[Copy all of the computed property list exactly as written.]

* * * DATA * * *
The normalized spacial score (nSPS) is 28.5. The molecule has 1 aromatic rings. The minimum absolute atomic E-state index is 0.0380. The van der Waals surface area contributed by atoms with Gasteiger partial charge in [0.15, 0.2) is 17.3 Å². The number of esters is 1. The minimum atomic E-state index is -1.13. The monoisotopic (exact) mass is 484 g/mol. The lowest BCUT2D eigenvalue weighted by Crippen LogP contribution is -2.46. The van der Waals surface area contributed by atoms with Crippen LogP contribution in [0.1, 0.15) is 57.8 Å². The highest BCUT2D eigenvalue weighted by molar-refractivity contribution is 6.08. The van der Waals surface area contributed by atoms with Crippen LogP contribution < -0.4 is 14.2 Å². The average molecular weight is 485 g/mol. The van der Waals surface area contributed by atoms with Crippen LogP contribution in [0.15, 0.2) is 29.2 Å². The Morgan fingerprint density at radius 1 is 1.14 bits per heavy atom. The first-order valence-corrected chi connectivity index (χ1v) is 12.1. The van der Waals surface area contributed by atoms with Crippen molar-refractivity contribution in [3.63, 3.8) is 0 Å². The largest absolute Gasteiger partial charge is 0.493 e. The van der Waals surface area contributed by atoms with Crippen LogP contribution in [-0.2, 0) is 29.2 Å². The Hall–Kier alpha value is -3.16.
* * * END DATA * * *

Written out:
The normalized spacial score (nSPS) is 28.5. The molecule has 1 aromatic rings. The minimum absolute atomic E-state index is 0.0380. The van der Waals surface area contributed by atoms with Gasteiger partial charge in [0.15, 0.2) is 17.3 Å². The number of esters is 1. The minimum atomic E-state index is -1.13. The monoisotopic (exact) mass is 484 g/mol. The lowest BCUT2D eigenvalue weighted by Crippen LogP contribution is -2.46. The van der Waals surface area contributed by atoms with Crippen LogP contribution in [0.1, 0.15) is 57.8 Å². The highest BCUT2D eigenvalue weighted by molar-refractivity contribution is 6.08. The van der Waals surface area contributed by atoms with Crippen LogP contribution < -0.4 is 14.2 Å². The average molecular weight is 485 g/mol. The van der Waals surface area contributed by atoms with Crippen LogP contribution in [0.15, 0.2) is 29.2 Å². The Morgan fingerprint density at radius 1 is 1.14 bits per heavy atom. The first-order valence-corrected chi connectivity index (χ1v) is 12.1. The van der Waals surface area contributed by atoms with Crippen molar-refractivity contribution in [3.63, 3.8) is 0 Å². The largest absolute Gasteiger partial charge is 0.493 e. The van der Waals surface area contributed by atoms with Crippen LogP contribution in [-0.2, 0) is 29.2 Å². The Hall–Kier alpha value is -3.16.